Thirdly, the safety and inclusiveness of the debriefing were respected as would be the case in a real face-to-face debriefing. Having all participants sitting in front of one camera allowed the debriefers the traditional view of the whole team, relatively similar to what they would see in a face-to-face debriefing. While also somewhat challenging, in our opinion, it is feasible for an experienced facilitator to lead a debriefing very much similar to a face-to-face setting. While we did not encounter any such situation, we would hypothesize that should a very emotional situation arise, where in the face-to-face setting, a personal conversation might be needed, this would be a great challenge in the virtual setting. We believe that this should be a relevant point for the faculty to discuss and agree upon in planning such an activity, such as a phone call or email, to the participants’ post-event, to ensure that the learners’ emotions are validated and further addressed.

  5. 5.

    While SimUniversity is designed and advertised as a truly interprofessional event, in reality, the majority of the teams consisted of only medical students. The facilitators decided to accept this and not exclude those teams based on our common experience of the difficulties of interprofessional simulation. Those difficulties are multifaceted but are based in the essence of a certain disconnection between medical and nursing schools [20]. In the takeaway messages at the end of debriefing, the interprofessional teams all gave a feedback describing the clear advantages of training together and learning to understand the roles of the other professions involved. This does only add to the motivation of the SimUniversity team to grow the percentage of interprofessional teams in future events.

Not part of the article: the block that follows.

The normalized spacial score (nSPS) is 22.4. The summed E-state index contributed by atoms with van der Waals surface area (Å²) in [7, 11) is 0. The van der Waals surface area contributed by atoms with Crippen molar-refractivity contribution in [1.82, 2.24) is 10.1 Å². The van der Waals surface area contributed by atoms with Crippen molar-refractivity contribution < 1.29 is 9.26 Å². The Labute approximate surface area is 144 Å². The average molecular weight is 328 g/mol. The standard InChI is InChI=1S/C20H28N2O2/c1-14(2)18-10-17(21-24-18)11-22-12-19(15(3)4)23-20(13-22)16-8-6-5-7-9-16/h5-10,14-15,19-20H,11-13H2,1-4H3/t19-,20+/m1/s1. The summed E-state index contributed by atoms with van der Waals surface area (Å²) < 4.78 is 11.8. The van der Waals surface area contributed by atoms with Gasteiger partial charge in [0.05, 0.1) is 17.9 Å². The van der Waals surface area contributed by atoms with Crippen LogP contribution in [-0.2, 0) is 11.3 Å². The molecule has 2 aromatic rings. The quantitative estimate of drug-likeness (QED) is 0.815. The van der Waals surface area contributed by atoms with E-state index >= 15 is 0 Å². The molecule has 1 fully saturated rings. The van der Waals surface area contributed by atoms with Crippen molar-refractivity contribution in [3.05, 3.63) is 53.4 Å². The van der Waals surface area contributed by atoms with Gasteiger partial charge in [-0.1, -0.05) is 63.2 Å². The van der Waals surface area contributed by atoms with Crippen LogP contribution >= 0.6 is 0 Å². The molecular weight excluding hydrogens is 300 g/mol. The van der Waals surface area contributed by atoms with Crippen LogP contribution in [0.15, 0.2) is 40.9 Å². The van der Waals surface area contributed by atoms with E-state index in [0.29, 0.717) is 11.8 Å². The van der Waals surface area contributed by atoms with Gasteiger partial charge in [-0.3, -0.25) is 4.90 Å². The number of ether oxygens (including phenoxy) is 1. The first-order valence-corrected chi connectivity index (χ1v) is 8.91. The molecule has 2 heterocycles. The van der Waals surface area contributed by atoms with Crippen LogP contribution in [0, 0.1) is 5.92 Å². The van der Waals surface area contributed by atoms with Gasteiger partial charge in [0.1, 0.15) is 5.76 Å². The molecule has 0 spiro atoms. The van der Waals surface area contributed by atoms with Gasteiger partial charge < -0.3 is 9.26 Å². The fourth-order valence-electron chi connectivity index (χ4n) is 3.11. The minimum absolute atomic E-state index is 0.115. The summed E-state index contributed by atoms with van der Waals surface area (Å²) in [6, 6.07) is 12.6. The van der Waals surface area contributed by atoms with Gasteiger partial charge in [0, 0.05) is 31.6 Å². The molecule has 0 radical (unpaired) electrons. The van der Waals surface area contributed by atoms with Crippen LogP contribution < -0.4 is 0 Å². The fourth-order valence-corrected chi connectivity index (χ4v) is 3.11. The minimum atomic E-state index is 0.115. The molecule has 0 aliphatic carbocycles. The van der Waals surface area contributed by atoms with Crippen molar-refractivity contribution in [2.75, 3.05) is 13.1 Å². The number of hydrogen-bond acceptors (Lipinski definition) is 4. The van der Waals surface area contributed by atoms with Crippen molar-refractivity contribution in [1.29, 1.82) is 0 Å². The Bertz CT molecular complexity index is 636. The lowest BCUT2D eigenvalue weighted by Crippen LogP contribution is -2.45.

6. 6.

    There were some lessons to be learned from our interactions with the different teams as well. We feel that the requirement for gathering an interprofessional team could have been communicated more clearly and earlier, as this might have increased the number of truly interprofessional teams.

  7. 7.

    We also learned that defining one contact person, who then in turn keeps the rest of the team informed, is more helpful than communicating with all team members from afar. If available, the local coordinator of the team would be an ideal contact person, or alternatively, a member of the team could serve as the spokesperson. As the whole process is heavily based on asynchronous communication, streamlining communication processes is of paramount importance.

  8. 8.

    In addition to deriving participants’ immediate reactions through the SET-M survey, we also contacted some of the teams directly a few weeks after the competition. Our aim in doing so was to better understand the experiences of the participants, especially in order to adapt the structure for future similar events. This post hoc approach was met with great enthusiasm by the students, and we got valuable feedback and insights. Our takeaway from this was that a general follow-up contact should be performed with all teams, several weeks after the event, and this can be easiest when a team spokesperson or contact has been identified.